Herbert Weir Smyth [n.d.], A Greek Grammar for Colleges; Machine readable text [info] [word count] [Smyth].
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1930

Empiric Aorist.—With adverbs signifying often, always, sometimes, already, not yet, never, etc., the aorist expressly denotes a fact of experience (ἐμπειρία_).

πολλοὶ πολλάκις μειζόνων ἐπιθυ_μοῦντες τὰ παρόντ' ἀπώλεσαν many men often lose what they have from a desire for greater possessions D. 23.113, ἀθυ_μοῦντες ἄνδρες οὔπω τροπαῖον ἔστησαν faint heart never yet raised a trophy P. Criti. 108c. So with πολύς: ἡ γλῶσσα πολλοὺς εἰς ὄλεθρον ἤγαγεν the tongue brings many a man to his ruin Men. Sent. 205. From this use proceeds 1931.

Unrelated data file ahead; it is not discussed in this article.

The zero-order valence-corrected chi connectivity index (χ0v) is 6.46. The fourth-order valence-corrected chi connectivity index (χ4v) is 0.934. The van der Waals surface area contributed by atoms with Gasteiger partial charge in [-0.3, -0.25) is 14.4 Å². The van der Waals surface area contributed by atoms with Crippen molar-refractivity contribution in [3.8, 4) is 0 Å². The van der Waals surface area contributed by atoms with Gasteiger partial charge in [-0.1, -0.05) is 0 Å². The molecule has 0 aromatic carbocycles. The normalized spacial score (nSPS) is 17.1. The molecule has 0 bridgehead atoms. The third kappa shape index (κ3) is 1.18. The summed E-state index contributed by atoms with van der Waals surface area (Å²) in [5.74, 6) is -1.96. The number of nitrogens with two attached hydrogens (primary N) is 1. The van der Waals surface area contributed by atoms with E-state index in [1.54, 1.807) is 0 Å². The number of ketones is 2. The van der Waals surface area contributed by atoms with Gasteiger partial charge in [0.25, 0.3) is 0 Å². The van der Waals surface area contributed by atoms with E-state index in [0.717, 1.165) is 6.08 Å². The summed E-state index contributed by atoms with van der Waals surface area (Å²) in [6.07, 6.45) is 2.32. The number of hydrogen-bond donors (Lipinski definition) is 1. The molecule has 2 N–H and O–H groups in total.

a. The empiric aorist is commonly to be translated by the present or perfect. The statement in the aorist is often based upon a concrete historical fact set forth in the context, and the reader is left to infer that the thought holds good for all time.

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Herbert Weir Smyth [n.d.], A Greek Grammar for Colleges; Machine readable text [info] [word count] [Smyth].
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